What’s in a Title?

As of Tuesday, the 12th of June, I am officially Dr. Eimear Dunne. It’s taken 6 long years, but I’ve finally made it. I’m a doctor.

All of this has got me thinking about titles. Changing from Ms. Dunne to Dr. Dunne feels like a big leap – one that many will judge me for making. There is a perception that by using the title of ‘Dr.’ outside of work, you’re a bit of a wanker. It can look like you’re just trying to show off, or highlight your supposed ‘superiority’. Personally, I have different reasons for making the change.

If you male, all this talk about titles may seem a but unnecessary and ridiculous. Men rarely need to think about titles – they remain ‘Mr.’ throughout their entire adult life, apart any professional titles which are accrued. Whether single, married or divorced, a man remains ‘Mr’. Why? A man’s worth is not judged by his martial status.

Women on the other hand..

As a woman, the drop-down menu of titles holds a few more choices. Am I Miss, Ms., or Mrs. today? A young unmarried girl is Miss, a married woman Mrs. Why is it we must proclaim our martial status to the world every time we use a title? Does the delivery person bringing me my Asos order need to know if I have a husband? Is it imperative to the post office to know I’m unmarried to get me my birthday card? Yeah, not so much. There is, of course, the ‘Ms’ title these days. It’s only existed since the 1950s, and is an blend of Miss and Mrs. While it is an improvement, it is still not the female equivalent of ‘Mr’, and is only used by some.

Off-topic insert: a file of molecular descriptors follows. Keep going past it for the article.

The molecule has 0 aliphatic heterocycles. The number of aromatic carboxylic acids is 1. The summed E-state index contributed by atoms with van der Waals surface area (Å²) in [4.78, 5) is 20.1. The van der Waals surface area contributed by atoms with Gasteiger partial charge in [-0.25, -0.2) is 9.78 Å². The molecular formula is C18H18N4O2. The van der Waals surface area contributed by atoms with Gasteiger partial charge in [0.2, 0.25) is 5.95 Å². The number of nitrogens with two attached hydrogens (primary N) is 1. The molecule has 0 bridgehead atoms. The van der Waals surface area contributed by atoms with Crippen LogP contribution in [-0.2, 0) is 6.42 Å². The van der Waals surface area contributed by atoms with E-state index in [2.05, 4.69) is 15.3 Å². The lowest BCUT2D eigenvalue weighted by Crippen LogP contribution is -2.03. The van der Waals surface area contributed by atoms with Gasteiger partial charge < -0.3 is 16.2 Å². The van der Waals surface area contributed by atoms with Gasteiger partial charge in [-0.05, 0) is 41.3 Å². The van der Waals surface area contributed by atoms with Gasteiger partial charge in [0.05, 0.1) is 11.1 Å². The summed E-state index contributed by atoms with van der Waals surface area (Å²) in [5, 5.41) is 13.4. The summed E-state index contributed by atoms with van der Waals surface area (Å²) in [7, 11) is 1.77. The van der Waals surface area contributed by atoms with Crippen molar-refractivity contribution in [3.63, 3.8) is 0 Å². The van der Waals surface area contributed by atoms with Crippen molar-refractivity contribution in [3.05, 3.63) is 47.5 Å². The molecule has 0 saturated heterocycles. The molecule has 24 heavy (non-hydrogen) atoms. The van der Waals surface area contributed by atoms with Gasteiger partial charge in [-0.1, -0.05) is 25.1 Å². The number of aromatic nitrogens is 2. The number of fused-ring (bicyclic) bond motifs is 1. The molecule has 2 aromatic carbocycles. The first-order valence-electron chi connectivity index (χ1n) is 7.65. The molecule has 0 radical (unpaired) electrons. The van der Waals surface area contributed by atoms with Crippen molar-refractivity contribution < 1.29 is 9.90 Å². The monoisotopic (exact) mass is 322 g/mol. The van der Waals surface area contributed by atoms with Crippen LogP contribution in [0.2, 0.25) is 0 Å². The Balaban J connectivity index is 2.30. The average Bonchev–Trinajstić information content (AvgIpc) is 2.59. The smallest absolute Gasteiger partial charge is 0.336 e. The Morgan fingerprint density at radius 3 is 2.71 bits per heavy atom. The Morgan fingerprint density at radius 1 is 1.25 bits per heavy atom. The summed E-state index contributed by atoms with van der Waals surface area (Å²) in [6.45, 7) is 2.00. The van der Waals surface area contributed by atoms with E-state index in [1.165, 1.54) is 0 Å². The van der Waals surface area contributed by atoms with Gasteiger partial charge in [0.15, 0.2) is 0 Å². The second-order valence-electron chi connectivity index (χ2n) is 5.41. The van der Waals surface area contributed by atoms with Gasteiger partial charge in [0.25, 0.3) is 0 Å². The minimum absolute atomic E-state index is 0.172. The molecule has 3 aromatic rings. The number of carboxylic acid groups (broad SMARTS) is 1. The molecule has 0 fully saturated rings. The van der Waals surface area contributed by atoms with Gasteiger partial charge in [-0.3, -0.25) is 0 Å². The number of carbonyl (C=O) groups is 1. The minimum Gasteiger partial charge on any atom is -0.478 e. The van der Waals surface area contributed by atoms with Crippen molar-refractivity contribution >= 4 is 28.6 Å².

Of course titles aren’t the only part of a woman’s name that changes throughout life. Once married, women traditionally take their husband’s surname, leaving part of their identity behind. This is a tradition leftover from when marriage meant belonging to your husband, becoming his possession. People nowadays may have many reasons for taking a partner’s name after marriage, and it is becoming increasingly common to keep one’s maiden name. It is, of course, a personal choice for each individual to make, but we can’t ignore that there is still societal expectation on women to conform to tradition. Once again, our martial status is highlighted to the world.

Our patriarchal society is changing, albeit slowly. Women have more control over their destinies than at any other point in history. I think it’s time we take back our names too, and stop being categorised by whether we’ve made it down the aisle or not.

I hope that by now you are starting to have an idea of why changing titles is a pretty big deal to me. Instead of a title which reflects my gender and martial status, I have one that I earned through hard work. My title is a reflection of who I am, and what I have achieved, not whether or not I’ve managed to lock-down a husband.

So yeah, I will now be signing my name Dr. Dunne, indefinitely.


2 thoughts on “What’s in a Title?

  1. Oh wow, congratulations! What an accomplishment. (I had to laugh, I have over 56 blog posts that come to me weekly and I opened yours first. Me who is NEVER ill, just found out I have a fractured tibia and must go to an ortho specialist today and who’s post do I open first? – someone who just became a doctor – that must be a sign!!! Ha – God has a sense of humor.. Seriously, it’s a wonderful feeling to assist others with their health (as a nutritionist, I know first hand) and you are going to make a fabulous doctor! Blessings going forward, ❤


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